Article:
• Tone: Fonts have a look and feel just like anything else. To give you a few examples: if you're a whimsical brand, you probably need to have a fun font in your assortment. If you're a serious lawyer, you probably should choose something cleaner/more modern, rather than a whimsical font. If you're hoping to appeal to both men and women in your business, you may want to avoid cursive fonts that would make your brand feel feminine. 
  • Platform Availability: think about where you need your font to work for you. Do you have a website and a lot of printed materials? You'll want to pick fonts that are available for both. (I've got some tips on that too, below.)

Here are a few helpful resources for choosing and pairing your own brand fonts:

  • Hubspot's Guide to Choosing Fonts points to things like legibility, hierarchy, and more that will help you pick your fonts
  • Canva, a website for creating free graphic design (with little to no knowledge), has this great guide on pairing fonts 
  • Stumped? Click here to search Pinterest for "google font pairs"  - You'll find a ton of already paired Google Fonts (see below for more info) you can get right away. Just pick what you like or mix and match!

Where can I find (free) fonts to choose from?


The internet is seriously full of fonts! But I'll warn you that they are not created equal and you can quickly get overwhelmed.

Allow me to suggest something very simple - especially if you are just starting out and DIY-ing your branding right now - pick from Google Fonts.

Google, in its infinite awesome, has an open-source font library available to all of us. It currently has 708 fonts available that you can download right now. Let me tell you why this is a great choice for doing something like this:

  • All of the fonts are free
  • All of the fonts may be used commercially
  • You can preview how text looks before you download any fonts and search the same phrase in various looks in their online viewer
  • You can download the fonts to your computer (so you can then use them on your printed / offline materials, too)
  • All of the fonts may be used on the Squarespace website platform automatically, if your website is or may be hosted with them in the future


Other places you can get / download free fonts include:


So where can I use my brand fonts once I've got em?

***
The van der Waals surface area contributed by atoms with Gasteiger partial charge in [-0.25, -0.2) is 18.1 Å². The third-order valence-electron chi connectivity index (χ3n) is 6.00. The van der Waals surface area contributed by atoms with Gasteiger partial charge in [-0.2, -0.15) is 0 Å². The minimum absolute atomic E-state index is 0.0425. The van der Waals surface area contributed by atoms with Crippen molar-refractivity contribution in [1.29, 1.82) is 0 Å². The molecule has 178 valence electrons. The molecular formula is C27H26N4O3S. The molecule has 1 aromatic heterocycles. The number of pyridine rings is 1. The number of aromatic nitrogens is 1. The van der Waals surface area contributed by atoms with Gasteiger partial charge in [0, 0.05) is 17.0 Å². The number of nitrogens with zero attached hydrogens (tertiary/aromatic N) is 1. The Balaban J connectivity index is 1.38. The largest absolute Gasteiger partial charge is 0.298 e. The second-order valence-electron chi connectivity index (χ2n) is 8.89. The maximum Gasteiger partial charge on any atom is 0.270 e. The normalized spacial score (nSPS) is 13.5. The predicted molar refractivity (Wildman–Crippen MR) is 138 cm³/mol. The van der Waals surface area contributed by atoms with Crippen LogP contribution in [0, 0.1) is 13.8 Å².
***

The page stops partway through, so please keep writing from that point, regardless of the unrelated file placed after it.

Alright, here's the fun part. Once you've got your 2-3 picked out, download them to your computer and add them to your website. If you add them to your computer's fonts (on Macs, you just add them to "Font Book"). Once done, you can then use them in programs like Word and Excel. By doing that, you'll find that suddenly your boring business spreadsheets are a little more put-together because they have your brand fonts- not boring old Arial or Time News Roman.

Once you have these fonts at your disposal, use them everywhere you're able to. Here are a few places that come to mind. 

Digital Materials:

  • Blog Posts
  • Powerpoint / Keynote Presentations
  • Digital Contracts + Invoices
  • Word Documents
  • Excel Documents
  • Social Media Graphics (a great way to use brand fonts in platforms where you are limited in font choice - like Facebook, Twitter, Instagram, etc.)
  • Website Headers + Graphics
  • Graphics for emails (like the header in this one)
  • Email signatures
  • etc.

Printed Materials:

  • Signage
  • Stationery
  • Business Cards
  • Printed Contracts + Invoices
  • Brochures
  • Menus
  • etc.


You'll see that the more you use your brand fonts, the more they will be associated with you and your brand. It'll lend you a strong consistency that so many people (like your competitors) often skip! 

And you know what the best part is? You can totally do-this-yourself!


Glad I could tackle this common question on branding today. Last Wednesday, you may remember that asked if you have any questions about branding, business, or your career that I might be able to help with in a future post. (Thanks if you sent one in already!)

This week, if you have a question in mind, you can go here to anonymouslysubmit any question on your mind! I would love to hear what you want more information about. You can leave your name if you'd like but if you'd rather not, that's cool too. So go ahead...